A new study published in the August 2009 issue of the Journal of Bone and Joint Surgery (JBJS) finds that two years after anterior cervical neck operations, patients who have arthroplasty (disc replacement) or arthodesis (spine fusion) can be expected to have significant improvement in their headache symptoms.
"This is not a "cure" for all headaches. But, if you have headaches associated with neck pain and dysfunction, surgery for the neck problem can significantly improve the related headaches. And, anytime overall quality of life can be improved with surgical treatment, that is something to note." said study lead author, Joseph Riina, MD, of Orthopaedics Indianapolis.
The purpose of this study was to determine:
- the prevalence of headaches in patients with cervical radiculopathy (shooting pain in the arm) or myelopathy (spinal cord dysfunction);
- and the effectiveness of anterior cervical surgery (neck surgery from the front) in relieving headache symptoms associated with the cervical disease.
This study does not include migraine headaches and only studied headaches associated with cervical spine disease. Additionally, study authors acknowledge there still is a lack of knowledge regarding the exact anatomical structures that cause headaches, which could be caused by the disc, joints, muscles, tissues or some combination of those.
None of the patients surveyed had the operation to treat their headaches and headaches were not their only complaint. Additionally, no significant difference was reported in headache severity between the arthroplasty and arthodesis groups. The study participants (51.6 percent of whom were male) ranged in age from 25 to 78. The results were as follows:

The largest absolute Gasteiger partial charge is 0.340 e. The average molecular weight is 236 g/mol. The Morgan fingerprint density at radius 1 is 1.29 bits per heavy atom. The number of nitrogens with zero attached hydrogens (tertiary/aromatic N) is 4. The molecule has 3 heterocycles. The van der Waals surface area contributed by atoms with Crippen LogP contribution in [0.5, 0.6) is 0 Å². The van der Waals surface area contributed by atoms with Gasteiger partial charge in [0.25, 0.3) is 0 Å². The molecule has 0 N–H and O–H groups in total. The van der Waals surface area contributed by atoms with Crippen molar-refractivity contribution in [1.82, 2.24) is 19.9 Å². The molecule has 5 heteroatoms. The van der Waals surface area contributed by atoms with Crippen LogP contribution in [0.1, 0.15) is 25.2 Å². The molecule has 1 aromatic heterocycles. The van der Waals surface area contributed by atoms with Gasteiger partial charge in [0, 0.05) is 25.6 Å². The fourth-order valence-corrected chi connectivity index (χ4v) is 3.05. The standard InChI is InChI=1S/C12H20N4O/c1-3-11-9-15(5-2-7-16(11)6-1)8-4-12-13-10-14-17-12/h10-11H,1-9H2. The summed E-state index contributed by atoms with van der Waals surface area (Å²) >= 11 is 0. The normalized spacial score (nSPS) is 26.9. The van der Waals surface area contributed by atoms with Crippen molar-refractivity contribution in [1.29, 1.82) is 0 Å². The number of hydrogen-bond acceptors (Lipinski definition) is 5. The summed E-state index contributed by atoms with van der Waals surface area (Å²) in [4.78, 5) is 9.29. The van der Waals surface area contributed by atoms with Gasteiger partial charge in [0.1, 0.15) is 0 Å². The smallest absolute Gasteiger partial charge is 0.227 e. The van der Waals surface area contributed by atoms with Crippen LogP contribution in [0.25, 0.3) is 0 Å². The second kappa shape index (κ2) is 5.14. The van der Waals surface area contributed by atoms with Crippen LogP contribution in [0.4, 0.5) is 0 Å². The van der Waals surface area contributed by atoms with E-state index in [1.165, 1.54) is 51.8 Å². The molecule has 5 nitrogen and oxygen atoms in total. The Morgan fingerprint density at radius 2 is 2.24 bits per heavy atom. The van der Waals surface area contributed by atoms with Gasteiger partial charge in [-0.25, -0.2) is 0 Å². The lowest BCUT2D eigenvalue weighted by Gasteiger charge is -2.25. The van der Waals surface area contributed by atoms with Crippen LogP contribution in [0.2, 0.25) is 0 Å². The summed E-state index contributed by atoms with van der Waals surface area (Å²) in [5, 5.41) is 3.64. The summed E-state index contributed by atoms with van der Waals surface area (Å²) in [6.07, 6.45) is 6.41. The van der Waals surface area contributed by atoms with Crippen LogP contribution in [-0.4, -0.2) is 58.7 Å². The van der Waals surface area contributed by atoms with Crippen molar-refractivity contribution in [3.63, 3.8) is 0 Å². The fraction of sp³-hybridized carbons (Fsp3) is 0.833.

Pre-surgery: Of the 1004 patients surveyed, 86.4 percent reported headaches. 34.1 percent reported mild headaches (a 1 or 2 rating on the scale) and 52.1 percent reported severe headaches (a 3, 4 or 5 on the scale.)
Two years after surgery: Of the 803 patients responding, 65.1 percent reported headaches. 34.9 percent reported no headaches, 46.7 percent reported mild headaches, and 18.4 percent reported severe headaches.
"This is the largest study that we know of, in which incidence and improvement of headaches has been studied related to anterior spine surgery. I think we answered a big question: Can patients have less neck pain and fewer headaches after this kind of surgery? And, the answer is yes." Said Riina. "We evaluated more than 1000 patients, using the Neck Disability Index questionnaire before surgery and at five increments after surgery, the latest was 24 months post surgery and the evidence suggests that there can be significant improvements in headache pain."
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